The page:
Is Jesus God?

by Brian Schrauger / 31 May 2007 / Encore 31 May 2010

It's a biggie. But this question is not my primary problem with God.

Still, no doubt: the issue is a sizzler. About 12 days ago [from 31 May 2007] an Israeli news agency reported: Chief Rabbinate Finalizes Ban on Christian Women's Conference. The facts are pretty clear. Israel's Chief Rabbinate (CR) issued a ban forbidding Jewish participation in two "Christian-sponsored conferences." The reason? In spite of advertised objectives to focus on social issues, the CR decided that both events were subtle attempts to persuade Jews "that Jesus is Messiah."

Neither conference was cancelled, however. And last week all sponsors announced success.

But oh the uproar that this ban provoked. Is Jesus the Messiah? Is he God?. In 131 Talkbacks there was a scathing storm of words. People on all sides of the issue called each other liars, idolaters and traitors.

It was nauseating. Not because people embrace different answers than I. And not because of anyone's intensity or passion. This question is anything but easy. Arguably it's not even nice. Those who wrestle with it should be fighting hard.

But for heaven's sake with God, not each other! Why? Because the God of Abraham, Isaac and Jacob blessed his people by naming them Israel, a wonderfully descriptive word that means "he who contends with God." It is a designation that is an invitation too.

The idea of God inviting us to wrestle shocks a lot of people. In fact I think it's self-evident that most monotheists believe God is someone to whom we must submit or die.

The word Islam, for example, means submission--although Muslims are hardly the only ones who approach God from this paradigm. Many if not most Christians believe the only way to God is submit or die. Sure they have different dogmas than Islam, but it's still submit-or-die.

And me? As a defendant in God's Court of Law here's my affidavit: Jesus is the Messiah. What's more he is the uniquely singular Son of God. Meaning that he is, at once, completely human and completely God.

So, this means my faith's at ease because I have "right" answers? Oh sure, life's a breeze. The 10 zillion problems raised by my affirmations don't bother me a bit. Like: if this answer's true, why has God allowed so many atrocities in Jesus' name?

Ah, but perhaps my sworn testimony is an attempt to convert those who disagree--or maybe recruit gullibles who've never thought about it, hmm? Right; as if I can change anybody's heart about anything. Shoot, I can't even convert myself to stop eating junk food.

But at the very least doesn't my affirmation mean that I regard myself superior to those who answer differently? God forbid. Hear me on this: regardless of your answer, you are alright with me.

Why? Cuz charm is deceitful, beauty is vain, and words alone are cheap. Anyone can say anything. This is Torah truth, not mine: it is the heart God is after. And what kind of heart? Get this: a circumcised one; yup, one that's been cut up with a knife, then left wounded and scarred for life.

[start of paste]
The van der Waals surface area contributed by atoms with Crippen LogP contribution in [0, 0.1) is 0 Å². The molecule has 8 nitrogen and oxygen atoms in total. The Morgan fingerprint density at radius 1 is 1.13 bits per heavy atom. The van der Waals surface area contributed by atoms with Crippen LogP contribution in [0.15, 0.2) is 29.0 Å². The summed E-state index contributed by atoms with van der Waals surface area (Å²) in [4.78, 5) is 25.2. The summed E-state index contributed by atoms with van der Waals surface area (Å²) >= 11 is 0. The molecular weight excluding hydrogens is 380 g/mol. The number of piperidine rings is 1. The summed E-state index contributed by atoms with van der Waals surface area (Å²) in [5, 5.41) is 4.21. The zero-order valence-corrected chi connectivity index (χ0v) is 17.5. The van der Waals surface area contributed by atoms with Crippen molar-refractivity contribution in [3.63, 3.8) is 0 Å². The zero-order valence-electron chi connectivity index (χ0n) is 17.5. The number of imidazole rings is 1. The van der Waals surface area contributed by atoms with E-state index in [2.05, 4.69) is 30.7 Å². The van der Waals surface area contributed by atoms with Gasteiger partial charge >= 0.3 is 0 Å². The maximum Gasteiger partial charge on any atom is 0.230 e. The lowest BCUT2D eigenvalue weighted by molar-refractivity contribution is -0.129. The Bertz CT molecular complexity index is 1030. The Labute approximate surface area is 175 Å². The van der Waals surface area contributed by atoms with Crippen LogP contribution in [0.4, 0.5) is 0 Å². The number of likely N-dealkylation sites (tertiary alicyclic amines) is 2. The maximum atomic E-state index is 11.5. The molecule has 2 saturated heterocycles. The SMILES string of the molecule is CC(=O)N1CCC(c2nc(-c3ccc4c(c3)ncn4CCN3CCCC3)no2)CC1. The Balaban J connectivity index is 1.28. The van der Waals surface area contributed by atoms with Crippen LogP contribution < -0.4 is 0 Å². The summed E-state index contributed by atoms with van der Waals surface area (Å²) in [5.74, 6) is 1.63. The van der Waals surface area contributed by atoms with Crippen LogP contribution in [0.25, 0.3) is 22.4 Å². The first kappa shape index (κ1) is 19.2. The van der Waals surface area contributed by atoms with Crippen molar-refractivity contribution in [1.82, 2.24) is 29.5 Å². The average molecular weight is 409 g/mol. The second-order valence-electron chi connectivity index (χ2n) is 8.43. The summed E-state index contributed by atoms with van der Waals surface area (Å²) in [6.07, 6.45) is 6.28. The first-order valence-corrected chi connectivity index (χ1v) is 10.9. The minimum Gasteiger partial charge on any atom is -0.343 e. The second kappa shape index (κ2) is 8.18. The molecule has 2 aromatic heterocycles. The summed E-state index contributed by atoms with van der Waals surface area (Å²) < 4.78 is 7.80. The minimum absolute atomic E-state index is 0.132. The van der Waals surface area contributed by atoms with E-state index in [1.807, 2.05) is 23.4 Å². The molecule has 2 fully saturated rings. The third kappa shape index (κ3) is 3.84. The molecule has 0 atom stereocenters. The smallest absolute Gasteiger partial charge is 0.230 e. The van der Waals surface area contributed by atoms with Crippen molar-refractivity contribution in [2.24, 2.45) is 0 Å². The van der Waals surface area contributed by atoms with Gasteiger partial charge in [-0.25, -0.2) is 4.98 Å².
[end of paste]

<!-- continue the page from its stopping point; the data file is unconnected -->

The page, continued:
And that's why my biggest problem with God isn't the question about Jesus.

What is it, then? Go ahead, take a look. My wife and I are proud parents to 3 sons. They are wonderfully unique. I love each one so much I would gladly give my life to rescue theirs.

My biggest problem with God culminated 7 [now 10] years ago today. That's when one of our sons died. His name is Taylor and he was four days shy of turning 12 years old.

[SeeTaylor's YouTube story, embedded below]

He didn't die at the hands of evil men or by a sudden accident. Instead for 2 long years he fought a war with cancer. It literally hacked off an entire hip and leg, then maimed his torso too. In spite of all my tearful prayers, God did not rescue him from 24 months of torture or from a horrific death.

So what have I done with this, my biggest problem with God?

I have done the same thing Taylor always did with me. Even in agony and knowing that I could not take his place, he always accepted my invitation to move toward dad.

Sometimes his fists wailed away at pillows that I used to help absorb the blows. But most of the time my son turned to me and held on tight. Resting his head on my chest, we talked and laughed and cried. Somehow he found nourishment in my heartbroken love. It is the greatest honor I have ever known.

That's why I thank my divine Opponent for naming his people Israel. Sometimes it's tempting, but I don't have time to fight with you. I'm too busy wrestling in muck and mire with God, clinging in my woundedness to him, crying out in protest and in pride,

My son! My Son!! MY SON!!!